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Are we ready for a revolution?
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Are we ready for a revolution?

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The fourth industrial revolution is blurring the lines between technological advancements and human life. But how many people understand what this really means? Commonwealth Correspondent Bonolo Madibe, a 22-year-old Commonwealth Correspondent from South Africa, speaks to two Silicon Valley experts to find out how this revolution could benefit Africa.

In 2016 at the World Economic Forum,  government officials, academics and leading business figures were introduced to the “fourth industrial revolution”. There is no denying that technologies are increasingly playing a critical role in enhancing the human experience, with artificial intelligence (AI), voice-activated assistance and facial recognition becoming a part of our everyday lives.

Innovation and creativity are key to the pillars of the fourth industrial revolution. But for many like myself, this process is often met with a great deal of skepticism—perhaps rooted in a lack of understanding of what it actually means.

So, I sat down with Alysia Silberg and Christian Meyers, two Silicon Valley-based venture capitalists, to demystify some of the concerns around this process and to gain a better understanding of how it could potentially benefit Africa’s economic development. 

Recognising a limit in taking a Silicon Valley/U.S.-centric approach, both Alysia and Christian, who dub  themselves “pro-African” venture capitalists, emphasise that from a global opportunity perspective, it helps everyone if all of the talent, market and development opportunities in Africa come online.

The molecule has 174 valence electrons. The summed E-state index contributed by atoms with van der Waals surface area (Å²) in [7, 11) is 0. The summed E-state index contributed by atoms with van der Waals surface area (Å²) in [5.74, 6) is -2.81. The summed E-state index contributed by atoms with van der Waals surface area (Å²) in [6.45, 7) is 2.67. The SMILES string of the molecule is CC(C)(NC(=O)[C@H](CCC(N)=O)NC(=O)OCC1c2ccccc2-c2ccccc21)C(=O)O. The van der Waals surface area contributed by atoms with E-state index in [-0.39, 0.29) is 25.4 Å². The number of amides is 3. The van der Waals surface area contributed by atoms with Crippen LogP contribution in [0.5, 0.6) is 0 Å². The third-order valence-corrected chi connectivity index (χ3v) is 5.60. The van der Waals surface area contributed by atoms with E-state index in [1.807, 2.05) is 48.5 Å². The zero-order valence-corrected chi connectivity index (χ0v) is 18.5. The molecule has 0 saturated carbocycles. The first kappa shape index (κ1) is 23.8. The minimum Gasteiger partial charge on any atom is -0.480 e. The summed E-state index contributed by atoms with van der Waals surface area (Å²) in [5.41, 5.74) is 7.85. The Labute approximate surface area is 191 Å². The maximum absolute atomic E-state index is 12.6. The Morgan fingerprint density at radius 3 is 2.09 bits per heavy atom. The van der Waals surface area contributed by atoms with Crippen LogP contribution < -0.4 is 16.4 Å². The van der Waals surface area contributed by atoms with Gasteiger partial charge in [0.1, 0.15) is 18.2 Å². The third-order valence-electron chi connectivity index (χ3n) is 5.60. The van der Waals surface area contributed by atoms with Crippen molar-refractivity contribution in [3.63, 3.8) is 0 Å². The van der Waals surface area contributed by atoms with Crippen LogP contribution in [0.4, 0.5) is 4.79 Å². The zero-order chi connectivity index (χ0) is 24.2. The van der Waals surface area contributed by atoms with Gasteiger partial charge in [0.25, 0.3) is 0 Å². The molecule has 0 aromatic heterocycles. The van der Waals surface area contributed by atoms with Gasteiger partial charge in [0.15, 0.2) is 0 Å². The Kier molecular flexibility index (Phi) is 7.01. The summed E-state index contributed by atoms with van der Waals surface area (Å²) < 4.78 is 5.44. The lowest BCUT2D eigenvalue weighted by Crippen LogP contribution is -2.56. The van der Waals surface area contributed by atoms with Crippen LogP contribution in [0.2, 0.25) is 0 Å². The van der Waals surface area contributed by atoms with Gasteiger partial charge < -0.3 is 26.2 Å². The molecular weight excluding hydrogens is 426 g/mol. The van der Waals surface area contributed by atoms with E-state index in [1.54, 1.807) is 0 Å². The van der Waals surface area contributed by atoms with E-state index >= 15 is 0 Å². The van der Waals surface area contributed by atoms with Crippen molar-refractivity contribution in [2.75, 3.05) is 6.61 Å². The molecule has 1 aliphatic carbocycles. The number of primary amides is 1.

For Alysia, who was born in South Africa, infrastructure and government responses to technological advancements pose some of the greatest barriers for start-ups and entrepreneurs in Africa.

Despite the continent’s young and eager labour force, some have questioned whether Africa is ready for the fourth industrial revolution, particularly as access to technology and the internet often come at a cost that is too high for the average African.

But how do we reconcile this unfortunate reality with the aspiration of not being ‘left behind’? While such structural inequalities cannot be disregarded, Alysia acknowledges that “the fundamentals represent immediate opportunities, (and) addressing those fundamentals then creates a second set of opportunities which will only prove beneficial through a partnership with African governments.”

However, she notes that although they often mean well, working with African governments is cumbersome and “it takes a certain, very open-minded government to actually come to the party and actually solve (the problem) in a timely manner.”

“In order for us to realise our full potential we need to look globally—especially at Africa—because there are talented teams there that lead capital, and there are huge market opportunities that haven’t been addressed.”

“It’s about (fostering) a relationship between us as Africans and Silicon Valley (in order) to solve a lot of these problems… it has to be mutually beneficial for everyone,” she adds. 

For Christian, there is a limit to what the market can address because sometimes they are not thinking beyond the U.S.—or they are (just) thinking about needs that are based on their local experience.

“In order for us to realise our full potential we need to look globally—especially at Africa—because there are talented teams there that lead capital, and there are huge market opportunities that haven’t been addressed,” he adds.